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Huawei Offers Mobile Network On Underground

David Gilbert


Huawei Offers Mobile Network On Underground

There are lots of things that can annoy a passenger on the London Underground. Crowds, sweltering heat, line closures and broken escalators all add to the frustration felt by many commuters. However the complete lack of a mobile phone service is one which to many makes no difference but for some would be a welcome addition.

Chinese mobile phone manufacturing giant, Huawei, has offered to install a mobile phone network on some parts of the Tube system as its gift to London in time for the Olympic Games. A report in the Sunday Times yesterday revealed that Huawei was looking to install the equipment on the Central, Jubilee and parts of the Piccadilly lines. It adds that Boris Johnson, Mayor of London, is backing the bid, which will have to be ratified by Thales, one of the Underground’s engineering contractors and Transport for London (TfL), which is chaired by Johnson. Operators such as Vodafone and O2 have agreed to pay for the installation of the equipment.

The report also quotes Patrick Mercer, MP and former chairman of the counter-terrorism subcommittee, who questioned the security implications of such a move: “In the event of a terrorist attack, putting a mobile network on he underground would be extremely helpful but it absolutely answers a terrorist’s prayers – to be able to detonate devices on the Underground. Whoever takes the decision has to be aware it is a double edged sword.” The reports mentions that the founder and CEO of Huawei, Ren Zhengfei, is a former soldier in the People’s Liberation Army and has close links to the Chinese military.

Whatever the security implications, a mobile phone signal on the Tube would be a dream to some while others will be annoyed by the increased noise from ring tones and loud chatter as phone users try to out-shout the train. It is expected that contracts would be signed by this April with installation to begin soon after that.


February 21, 2011, 4:37 pm

Would be helpful if their 'overground' network was working properly last night...


February 21, 2011, 4:55 pm

This reminds me of when the intelligence community was warning specifically about Huawei last year:

http://www.timesonline.co.uk/t... (old archive, so still free)

A backdoor into all that tasty chatter of the finance sector would be quite sweet indeed.


February 21, 2011, 5:03 pm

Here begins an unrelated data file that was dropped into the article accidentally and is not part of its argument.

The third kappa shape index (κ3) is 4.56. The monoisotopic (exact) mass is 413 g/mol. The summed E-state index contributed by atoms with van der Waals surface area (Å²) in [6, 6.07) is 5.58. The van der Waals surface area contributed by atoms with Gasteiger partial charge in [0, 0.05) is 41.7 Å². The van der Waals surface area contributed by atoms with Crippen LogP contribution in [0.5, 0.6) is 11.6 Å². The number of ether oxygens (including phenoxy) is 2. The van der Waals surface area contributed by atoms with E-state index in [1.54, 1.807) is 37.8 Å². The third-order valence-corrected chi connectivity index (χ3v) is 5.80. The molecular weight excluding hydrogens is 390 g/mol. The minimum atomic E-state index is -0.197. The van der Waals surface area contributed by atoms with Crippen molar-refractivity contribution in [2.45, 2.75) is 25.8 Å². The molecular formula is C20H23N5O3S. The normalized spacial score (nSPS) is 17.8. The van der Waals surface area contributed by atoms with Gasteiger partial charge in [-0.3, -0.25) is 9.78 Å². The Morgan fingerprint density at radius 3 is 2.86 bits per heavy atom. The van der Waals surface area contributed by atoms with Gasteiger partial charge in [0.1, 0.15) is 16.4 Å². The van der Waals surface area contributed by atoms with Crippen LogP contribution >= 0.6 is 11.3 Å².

As a Londoner, this is the LAST thing I would have been spending money on when it comes to The Underground. Stop-gap Air conditioning of the carriages in some description, would be a number one priority, followed by a complete overhaul of the entire system, line by line, widening of all the old tunnels and platforms and underground pathways / communal areas. This should be a cross-party commitment, above all politics and could be carried out over 20 years. Fat chance of any of that happening as greedy, short sighted, paranoid, ego-centric politicians can't even be bothered to see a 4 year commitment through when it comes to civic development.

I really do not look forward to having to listen to other people shouting into their mobiles about being late for dinner, (or any other VITAL conversation that can't wait 5 minutes!), on the already noisy, hot, sardined packed, unhygienic, over priced M25 underground. Nightmare.



February 21, 2011, 6:28 pm

Oh please tell me they're not going to do this... With the level of background noise on the tube in the deep lines you're going to end up with a load of people shouting into their phones just to be heard at the other end and an even worse time for passengers than you get at the moment.


February 21, 2011, 8:10 pm

Limit it to data only and no voice and it might be ok. Or limit it to platforms/stations and not the lines.

Energizer Bunny

February 21, 2011, 9:54 pm

I lived in Hong Kong for a while and it works fine there.


February 21, 2011, 10:22 pm

@Energizer Bunny

Absolutely, almost all places in Asia have it working very well, and in VERY crowded conditions too. But having said that none of the infrastructures are as old as London's, e.g. the Hong Kong MTR started in 1979 but London dates back to 1863!


February 22, 2011, 1:14 am

I hope to god this is limited to platforms only, that would be a great welcome addition. Meeting people when using the tube is a nightmare. However I'm totally with lifethroughalens on this... Under investment in the entire infrastructure is incredibly evident. Though undoubtedly hugely expensive, the Tube needs a MAJOR structural overhaul, surely an investment into a service with as many guaranteed customers as the tube is a sure win..

Im suprised investers aren't racing to get their hands on a contract

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